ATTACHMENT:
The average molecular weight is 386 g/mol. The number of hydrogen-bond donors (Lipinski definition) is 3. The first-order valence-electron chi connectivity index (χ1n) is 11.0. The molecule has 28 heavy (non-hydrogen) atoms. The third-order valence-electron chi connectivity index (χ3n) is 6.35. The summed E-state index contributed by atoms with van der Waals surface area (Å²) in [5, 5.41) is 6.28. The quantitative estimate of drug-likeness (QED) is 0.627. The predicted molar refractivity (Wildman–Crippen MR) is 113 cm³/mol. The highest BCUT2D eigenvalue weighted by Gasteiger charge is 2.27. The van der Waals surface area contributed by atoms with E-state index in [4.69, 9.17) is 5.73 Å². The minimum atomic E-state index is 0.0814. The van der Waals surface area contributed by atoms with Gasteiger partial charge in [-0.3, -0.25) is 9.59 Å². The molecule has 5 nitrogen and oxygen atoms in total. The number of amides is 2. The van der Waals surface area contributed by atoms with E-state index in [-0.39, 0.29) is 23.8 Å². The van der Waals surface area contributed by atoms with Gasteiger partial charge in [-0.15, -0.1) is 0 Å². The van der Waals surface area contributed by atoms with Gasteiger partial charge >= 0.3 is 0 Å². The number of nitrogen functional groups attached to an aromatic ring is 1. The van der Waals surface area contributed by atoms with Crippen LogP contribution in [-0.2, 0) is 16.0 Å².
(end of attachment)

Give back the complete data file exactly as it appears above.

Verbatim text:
The average molecular weight is 386 g/mol. The number of hydrogen-bond donors (Lipinski definition) is 3. The first-order valence-electron chi connectivity index (χ1n) is 11.0. The molecule has 28 heavy (non-hydrogen) atoms. The third-order valence-electron chi connectivity index (χ3n) is 6.35. The summed E-state index contributed by atoms with van der Waals surface area (Å²) in [5, 5.41) is 6.28. The quantitative estimate of drug-likeness (QED) is 0.627. The predicted molar refractivity (Wildman–Crippen MR) is 113 cm³/mol. The highest BCUT2D eigenvalue weighted by Gasteiger charge is 2.27. The van der Waals surface area contributed by atoms with E-state index in [4.69, 9.17) is 5.73 Å². The minimum atomic E-state index is 0.0814. The van der Waals surface area contributed by atoms with Gasteiger partial charge in [-0.3, -0.25) is 9.59 Å². The molecule has 5 nitrogen and oxygen atoms in total. The number of amides is 2. The van der Waals surface area contributed by atoms with E-state index in [-0.39, 0.29) is 23.8 Å². The van der Waals surface area contributed by atoms with Gasteiger partial charge in [-0.15, -0.1) is 0 Å². The van der Waals surface area contributed by atoms with Gasteiger partial charge >= 0.3 is 0 Å². The number of nitrogen functional groups attached to an aromatic ring is 1. The van der Waals surface area contributed by atoms with Crippen LogP contribution in [-0.2, 0) is 16.0 Å².